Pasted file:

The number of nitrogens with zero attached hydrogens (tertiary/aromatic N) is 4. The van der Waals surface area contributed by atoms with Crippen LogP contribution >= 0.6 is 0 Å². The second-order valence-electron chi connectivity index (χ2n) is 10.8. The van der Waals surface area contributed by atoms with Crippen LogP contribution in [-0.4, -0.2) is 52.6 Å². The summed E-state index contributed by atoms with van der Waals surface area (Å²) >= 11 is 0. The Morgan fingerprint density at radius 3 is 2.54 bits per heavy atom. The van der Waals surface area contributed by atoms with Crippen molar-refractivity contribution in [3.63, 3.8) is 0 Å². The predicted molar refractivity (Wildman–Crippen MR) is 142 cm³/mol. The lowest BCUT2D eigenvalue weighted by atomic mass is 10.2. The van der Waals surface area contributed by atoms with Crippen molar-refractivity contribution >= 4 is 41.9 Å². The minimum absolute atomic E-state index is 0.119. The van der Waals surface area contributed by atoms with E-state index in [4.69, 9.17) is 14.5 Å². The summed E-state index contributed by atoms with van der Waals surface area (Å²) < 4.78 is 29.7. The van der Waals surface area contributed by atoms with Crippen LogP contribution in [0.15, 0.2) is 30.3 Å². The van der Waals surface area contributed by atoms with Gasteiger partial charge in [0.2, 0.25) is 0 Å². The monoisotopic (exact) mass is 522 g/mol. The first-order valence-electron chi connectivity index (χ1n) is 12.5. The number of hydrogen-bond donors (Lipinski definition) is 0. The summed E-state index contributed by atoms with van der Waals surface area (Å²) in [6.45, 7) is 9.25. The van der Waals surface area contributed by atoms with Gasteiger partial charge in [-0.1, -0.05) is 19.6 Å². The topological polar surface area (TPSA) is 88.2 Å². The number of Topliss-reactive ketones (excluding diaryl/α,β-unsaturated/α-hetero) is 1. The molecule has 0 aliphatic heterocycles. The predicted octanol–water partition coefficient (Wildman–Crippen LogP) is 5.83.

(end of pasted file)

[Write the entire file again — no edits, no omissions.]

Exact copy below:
The number of nitrogens with zero attached hydrogens (tertiary/aromatic N) is 4. The van der Waals surface area contributed by atoms with Crippen LogP contribution >= 0.6 is 0 Å². The second-order valence-electron chi connectivity index (χ2n) is 10.8. The van der Waals surface area contributed by atoms with Crippen LogP contribution in [-0.4, -0.2) is 52.6 Å². The summed E-state index contributed by atoms with van der Waals surface area (Å²) >= 11 is 0. The Morgan fingerprint density at radius 3 is 2.54 bits per heavy atom. The van der Waals surface area contributed by atoms with Crippen molar-refractivity contribution in [3.63, 3.8) is 0 Å². The predicted molar refractivity (Wildman–Crippen MR) is 142 cm³/mol. The lowest BCUT2D eigenvalue weighted by atomic mass is 10.2. The van der Waals surface area contributed by atoms with Crippen molar-refractivity contribution >= 4 is 41.9 Å². The minimum absolute atomic E-state index is 0.119. The van der Waals surface area contributed by atoms with E-state index in [4.69, 9.17) is 14.5 Å². The summed E-state index contributed by atoms with van der Waals surface area (Å²) < 4.78 is 29.7. The van der Waals surface area contributed by atoms with Crippen LogP contribution in [0.15, 0.2) is 30.3 Å². The van der Waals surface area contributed by atoms with Gasteiger partial charge in [0.2, 0.25) is 0 Å². The monoisotopic (exact) mass is 522 g/mol. The first-order valence-electron chi connectivity index (χ1n) is 12.5. The number of hydrogen-bond donors (Lipinski definition) is 0. The summed E-state index contributed by atoms with van der Waals surface area (Å²) in [6.45, 7) is 9.25. The van der Waals surface area contributed by atoms with Gasteiger partial charge in [-0.1, -0.05) is 19.6 Å². The topological polar surface area (TPSA) is 88.2 Å². The number of Topliss-reactive ketones (excluding diaryl/α,β-unsaturated/α-hetero) is 1. The molecule has 0 aliphatic heterocycles. The predicted octanol–water partition coefficient (Wildman–Crippen LogP) is 5.83.